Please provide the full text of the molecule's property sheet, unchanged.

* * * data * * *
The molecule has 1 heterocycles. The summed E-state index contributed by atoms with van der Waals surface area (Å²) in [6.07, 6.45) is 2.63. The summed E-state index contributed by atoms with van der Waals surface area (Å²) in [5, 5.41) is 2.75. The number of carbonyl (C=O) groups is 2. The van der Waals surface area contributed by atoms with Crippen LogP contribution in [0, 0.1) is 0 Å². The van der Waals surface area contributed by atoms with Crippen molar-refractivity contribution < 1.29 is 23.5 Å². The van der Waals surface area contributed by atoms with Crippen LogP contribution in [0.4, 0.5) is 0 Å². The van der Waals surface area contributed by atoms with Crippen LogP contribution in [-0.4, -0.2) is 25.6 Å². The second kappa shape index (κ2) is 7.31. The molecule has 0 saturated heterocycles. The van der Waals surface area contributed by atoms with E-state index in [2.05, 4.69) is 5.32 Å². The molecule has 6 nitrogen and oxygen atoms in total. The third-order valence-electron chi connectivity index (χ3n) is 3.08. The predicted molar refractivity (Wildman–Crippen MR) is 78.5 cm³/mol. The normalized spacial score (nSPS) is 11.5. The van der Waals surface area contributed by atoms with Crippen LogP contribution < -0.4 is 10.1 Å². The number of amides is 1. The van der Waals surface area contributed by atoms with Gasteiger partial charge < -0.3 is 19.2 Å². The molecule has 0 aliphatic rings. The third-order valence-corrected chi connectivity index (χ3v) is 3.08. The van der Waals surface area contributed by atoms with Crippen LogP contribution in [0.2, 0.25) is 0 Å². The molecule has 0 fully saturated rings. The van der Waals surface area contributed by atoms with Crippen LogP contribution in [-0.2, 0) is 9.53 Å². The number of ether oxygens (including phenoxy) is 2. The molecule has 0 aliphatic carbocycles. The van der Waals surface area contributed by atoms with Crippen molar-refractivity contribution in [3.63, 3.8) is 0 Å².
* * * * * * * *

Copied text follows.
The molecule has 1 heterocycles. The summed E-state index contributed by atoms with van der Waals surface area (Å²) in [6.07, 6.45) is 2.63. The summed E-state index contributed by atoms with van der Waals surface area (Å²) in [5, 5.41) is 2.75. The number of carbonyl (C=O) groups is 2. The van der Waals surface area contributed by atoms with Crippen LogP contribution in [0, 0.1) is 0 Å². The van der Waals surface area contributed by atoms with Crippen molar-refractivity contribution < 1.29 is 23.5 Å². The van der Waals surface area contributed by atoms with Crippen LogP contribution in [0.4, 0.5) is 0 Å². The van der Waals surface area contributed by atoms with Crippen LogP contribution in [-0.4, -0.2) is 25.6 Å². The second kappa shape index (κ2) is 7.31. The molecule has 0 saturated heterocycles. The van der Waals surface area contributed by atoms with E-state index in [2.05, 4.69) is 5.32 Å². The molecule has 6 nitrogen and oxygen atoms in total. The third-order valence-electron chi connectivity index (χ3n) is 3.08. The predicted molar refractivity (Wildman–Crippen MR) is 78.5 cm³/mol. The normalized spacial score (nSPS) is 11.5. The van der Waals surface area contributed by atoms with Crippen LogP contribution < -0.4 is 10.1 Å². The number of amides is 1. The van der Waals surface area contributed by atoms with Gasteiger partial charge < -0.3 is 19.2 Å². The molecule has 0 aliphatic rings. The third-order valence-corrected chi connectivity index (χ3v) is 3.08. The van der Waals surface area contributed by atoms with Crippen LogP contribution in [0.2, 0.25) is 0 Å². The molecule has 0 fully saturated rings. The van der Waals surface area contributed by atoms with Crippen LogP contribution in [-0.2, 0) is 9.53 Å². The number of ether oxygens (including phenoxy) is 2. The molecule has 0 aliphatic carbocycles. The van der Waals surface area contributed by atoms with Crippen molar-refractivity contribution in [3.63, 3.8) is 0 Å².